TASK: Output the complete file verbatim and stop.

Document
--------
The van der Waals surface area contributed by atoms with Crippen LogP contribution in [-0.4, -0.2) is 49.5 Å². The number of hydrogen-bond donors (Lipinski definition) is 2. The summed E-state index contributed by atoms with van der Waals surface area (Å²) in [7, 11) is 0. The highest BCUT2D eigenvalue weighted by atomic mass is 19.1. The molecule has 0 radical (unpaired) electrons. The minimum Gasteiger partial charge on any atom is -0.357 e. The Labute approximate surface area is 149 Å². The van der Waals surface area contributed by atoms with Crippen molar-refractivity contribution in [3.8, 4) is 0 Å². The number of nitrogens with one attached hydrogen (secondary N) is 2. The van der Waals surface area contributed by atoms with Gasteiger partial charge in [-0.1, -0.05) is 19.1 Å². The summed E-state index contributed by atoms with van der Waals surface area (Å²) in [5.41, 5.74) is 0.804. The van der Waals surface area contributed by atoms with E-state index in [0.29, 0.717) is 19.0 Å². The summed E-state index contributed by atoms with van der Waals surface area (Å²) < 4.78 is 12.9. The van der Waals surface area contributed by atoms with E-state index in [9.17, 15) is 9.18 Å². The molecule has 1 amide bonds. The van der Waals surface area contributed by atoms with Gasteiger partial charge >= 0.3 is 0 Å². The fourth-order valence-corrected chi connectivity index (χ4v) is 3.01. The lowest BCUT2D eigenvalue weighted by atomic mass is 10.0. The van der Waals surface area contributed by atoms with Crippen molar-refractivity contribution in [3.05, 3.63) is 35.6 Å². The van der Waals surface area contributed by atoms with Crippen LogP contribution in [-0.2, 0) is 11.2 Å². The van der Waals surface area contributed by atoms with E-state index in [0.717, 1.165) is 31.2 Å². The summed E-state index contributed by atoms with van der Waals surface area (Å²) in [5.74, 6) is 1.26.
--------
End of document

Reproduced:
The van der Waals surface area contributed by atoms with Crippen LogP contribution in [-0.4, -0.2) is 49.5 Å². The number of hydrogen-bond donors (Lipinski definition) is 2. The summed E-state index contributed by atoms with van der Waals surface area (Å²) in [7, 11) is 0. The highest BCUT2D eigenvalue weighted by atomic mass is 19.1. The molecule has 0 radical (unpaired) electrons. The minimum Gasteiger partial charge on any atom is -0.357 e. The Labute approximate surface area is 149 Å². The van der Waals surface area contributed by atoms with Crippen molar-refractivity contribution in [3.8, 4) is 0 Å². The number of nitrogens with one attached hydrogen (secondary N) is 2. The van der Waals surface area contributed by atoms with Gasteiger partial charge in [-0.1, -0.05) is 19.1 Å². The summed E-state index contributed by atoms with van der Waals surface area (Å²) in [5.41, 5.74) is 0.804. The van der Waals surface area contributed by atoms with E-state index in [0.29, 0.717) is 19.0 Å². The summed E-state index contributed by atoms with van der Waals surface area (Å²) < 4.78 is 12.9. The van der Waals surface area contributed by atoms with E-state index in [9.17, 15) is 9.18 Å². The molecule has 1 amide bonds. The van der Waals surface area contributed by atoms with Gasteiger partial charge >= 0.3 is 0 Å². The fourth-order valence-corrected chi connectivity index (χ4v) is 3.01. The lowest BCUT2D eigenvalue weighted by atomic mass is 10.0. The van der Waals surface area contributed by atoms with Crippen molar-refractivity contribution in [3.05, 3.63) is 35.6 Å². The van der Waals surface area contributed by atoms with Crippen LogP contribution in [-0.2, 0) is 11.2 Å². The van der Waals surface area contributed by atoms with E-state index in [0.717, 1.165) is 31.2 Å². The summed E-state index contributed by atoms with van der Waals surface area (Å²) in [5.74, 6) is 1.26.